Everything that could not be cultivated in our climate had to be imported – no Roman wanted to do without olives, especially oil was transported over long distances, as well as lentils, dried figs and spices. Oxen and donkeys (or mules) were kept as draught and transport animals, and horses bred for riders in legions. The horses were a bit smaller than today’s breeds – Norwegian horses are similar to those of that time. It should not be forgotten that, on average, Roman soldiers were slightly smaller than today’s inhabitants. Meat was very popular among the Romans and was initially supplied by pigs, sheep and goats, the latter giving milk for the production of cheese (milk was hardly drunk), as well as wool and leather. The forest was cut down to keep homes warm. There remained free areas that were only suitable as pastures. Therefore, cattle farming became more and more popular – and the eating habits of the Romans had to change. Meat cattle, short-horned breeds (also slightly smaller than today) appeared to be quite well adapted to the climatic conditions north of the Alps. Meat (especially veal), milk for cheese and the desired skin were provided. The addition of concentrated feed was still in its infancy. Think of poultry on such a farm as “loud and tasty”. The farm was inhabited by geese, ducks, chickens and pigeons. The bees were certainly useful, because honey was the only real sweetener apart from concentrated fruit or wine juice. The indigenous Germanic and Celtic peoples were already active in beekeeping – and thanks to honey, trade with the Romans flourished.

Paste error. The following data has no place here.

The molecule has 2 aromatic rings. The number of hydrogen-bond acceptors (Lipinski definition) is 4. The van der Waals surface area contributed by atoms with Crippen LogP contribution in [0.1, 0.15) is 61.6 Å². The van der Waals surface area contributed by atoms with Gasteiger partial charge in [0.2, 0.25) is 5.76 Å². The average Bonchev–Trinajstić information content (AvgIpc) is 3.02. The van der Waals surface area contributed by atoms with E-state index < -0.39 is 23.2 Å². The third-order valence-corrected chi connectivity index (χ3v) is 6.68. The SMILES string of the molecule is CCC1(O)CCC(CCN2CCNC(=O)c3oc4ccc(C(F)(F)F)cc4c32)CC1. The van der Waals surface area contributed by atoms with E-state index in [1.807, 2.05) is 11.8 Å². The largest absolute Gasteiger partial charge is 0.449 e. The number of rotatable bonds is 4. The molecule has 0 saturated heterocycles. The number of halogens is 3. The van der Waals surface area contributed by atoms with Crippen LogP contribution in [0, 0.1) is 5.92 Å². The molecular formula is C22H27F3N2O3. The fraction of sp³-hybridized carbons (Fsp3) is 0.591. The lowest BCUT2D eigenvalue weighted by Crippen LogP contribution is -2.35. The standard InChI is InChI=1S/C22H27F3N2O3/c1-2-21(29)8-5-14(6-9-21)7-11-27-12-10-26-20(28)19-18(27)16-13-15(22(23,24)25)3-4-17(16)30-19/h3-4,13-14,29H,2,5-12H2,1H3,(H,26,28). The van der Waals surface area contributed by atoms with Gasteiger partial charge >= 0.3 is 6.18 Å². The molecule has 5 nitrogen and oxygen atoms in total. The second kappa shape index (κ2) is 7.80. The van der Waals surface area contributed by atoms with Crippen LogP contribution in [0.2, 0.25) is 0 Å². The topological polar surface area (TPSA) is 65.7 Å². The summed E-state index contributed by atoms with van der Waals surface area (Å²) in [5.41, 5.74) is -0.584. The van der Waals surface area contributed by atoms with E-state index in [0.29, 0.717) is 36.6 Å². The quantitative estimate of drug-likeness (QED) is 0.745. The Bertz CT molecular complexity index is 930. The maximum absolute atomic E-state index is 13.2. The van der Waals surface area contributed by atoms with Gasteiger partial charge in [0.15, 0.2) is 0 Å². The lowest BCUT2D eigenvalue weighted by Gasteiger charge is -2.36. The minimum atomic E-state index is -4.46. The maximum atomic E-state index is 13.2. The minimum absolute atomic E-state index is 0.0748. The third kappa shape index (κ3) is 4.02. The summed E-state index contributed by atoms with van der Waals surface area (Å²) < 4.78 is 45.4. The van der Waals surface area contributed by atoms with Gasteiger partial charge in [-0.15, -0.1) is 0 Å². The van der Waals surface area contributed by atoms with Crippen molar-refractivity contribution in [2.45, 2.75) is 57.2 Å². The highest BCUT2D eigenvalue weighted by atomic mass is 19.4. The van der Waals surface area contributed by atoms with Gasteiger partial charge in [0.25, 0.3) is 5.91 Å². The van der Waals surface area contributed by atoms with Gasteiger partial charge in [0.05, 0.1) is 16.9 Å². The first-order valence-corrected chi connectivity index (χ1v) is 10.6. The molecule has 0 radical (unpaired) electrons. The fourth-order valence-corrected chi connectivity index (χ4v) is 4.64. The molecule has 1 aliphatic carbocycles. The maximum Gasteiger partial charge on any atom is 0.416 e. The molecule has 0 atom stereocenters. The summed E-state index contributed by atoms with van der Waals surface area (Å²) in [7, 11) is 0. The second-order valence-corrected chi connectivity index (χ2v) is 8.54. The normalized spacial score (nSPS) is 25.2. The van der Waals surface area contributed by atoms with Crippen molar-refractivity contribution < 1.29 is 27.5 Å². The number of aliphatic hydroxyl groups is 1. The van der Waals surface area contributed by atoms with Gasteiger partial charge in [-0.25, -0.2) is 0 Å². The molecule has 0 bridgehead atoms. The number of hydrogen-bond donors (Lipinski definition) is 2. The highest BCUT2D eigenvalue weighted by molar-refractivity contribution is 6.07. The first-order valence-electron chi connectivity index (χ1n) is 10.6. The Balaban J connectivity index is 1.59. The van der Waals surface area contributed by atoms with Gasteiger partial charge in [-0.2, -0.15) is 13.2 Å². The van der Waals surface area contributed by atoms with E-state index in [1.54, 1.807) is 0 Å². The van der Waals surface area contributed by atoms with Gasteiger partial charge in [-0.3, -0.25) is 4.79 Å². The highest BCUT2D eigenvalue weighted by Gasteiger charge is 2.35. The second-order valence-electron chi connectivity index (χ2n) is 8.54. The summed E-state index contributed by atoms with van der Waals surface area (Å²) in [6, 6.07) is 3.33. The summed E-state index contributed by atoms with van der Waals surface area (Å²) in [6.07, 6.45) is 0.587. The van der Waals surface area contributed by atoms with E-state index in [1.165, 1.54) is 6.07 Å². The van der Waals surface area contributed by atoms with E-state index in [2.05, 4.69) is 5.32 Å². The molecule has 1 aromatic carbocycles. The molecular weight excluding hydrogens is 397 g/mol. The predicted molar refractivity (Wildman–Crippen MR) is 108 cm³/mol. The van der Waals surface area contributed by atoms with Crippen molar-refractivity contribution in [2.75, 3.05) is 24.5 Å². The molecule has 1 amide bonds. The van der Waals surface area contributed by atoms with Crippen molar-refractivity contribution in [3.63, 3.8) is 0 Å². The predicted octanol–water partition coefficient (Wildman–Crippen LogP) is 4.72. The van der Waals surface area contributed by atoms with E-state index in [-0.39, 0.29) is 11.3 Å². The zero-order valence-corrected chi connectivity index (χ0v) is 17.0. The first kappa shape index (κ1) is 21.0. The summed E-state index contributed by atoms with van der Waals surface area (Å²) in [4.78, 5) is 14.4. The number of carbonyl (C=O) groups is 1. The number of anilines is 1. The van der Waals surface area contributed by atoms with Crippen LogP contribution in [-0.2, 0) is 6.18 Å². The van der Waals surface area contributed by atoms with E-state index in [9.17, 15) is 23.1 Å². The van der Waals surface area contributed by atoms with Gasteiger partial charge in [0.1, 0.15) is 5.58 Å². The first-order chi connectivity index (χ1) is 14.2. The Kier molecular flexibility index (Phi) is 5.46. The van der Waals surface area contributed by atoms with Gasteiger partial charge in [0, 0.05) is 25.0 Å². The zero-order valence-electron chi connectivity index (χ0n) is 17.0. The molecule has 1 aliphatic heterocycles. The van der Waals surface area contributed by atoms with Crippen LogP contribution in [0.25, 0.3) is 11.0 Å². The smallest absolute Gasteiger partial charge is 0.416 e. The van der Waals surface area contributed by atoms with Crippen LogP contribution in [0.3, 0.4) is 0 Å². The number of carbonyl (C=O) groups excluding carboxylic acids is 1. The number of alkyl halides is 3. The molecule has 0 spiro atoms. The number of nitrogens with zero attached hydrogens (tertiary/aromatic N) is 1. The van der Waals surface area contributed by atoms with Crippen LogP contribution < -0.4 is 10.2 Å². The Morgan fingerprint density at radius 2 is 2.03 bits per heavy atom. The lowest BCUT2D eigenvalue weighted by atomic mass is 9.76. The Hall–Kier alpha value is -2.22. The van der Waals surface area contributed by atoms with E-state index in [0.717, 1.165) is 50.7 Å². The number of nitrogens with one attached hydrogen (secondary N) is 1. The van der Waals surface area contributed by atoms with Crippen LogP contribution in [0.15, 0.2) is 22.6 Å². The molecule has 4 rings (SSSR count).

Since the army had to be looked after, large amounts of grain could hardly be mowed with a scythe and threshing by hand, so real “machines”, or at least devices powered by draught animals, were used. Good examples are donkey mills, a threshing roller with a man as “ballast” and, of course, a “lawn mower”. The plows of that time did not overturn the ground like today’s equipment, but were already reinforced with iron and had a wheel frame – these are the practical ancestors of modern plows. Heavy work, such as pulling carts, was done almost exclusively by oxen. Although they were slower than horses, they were much more enduring and stronger.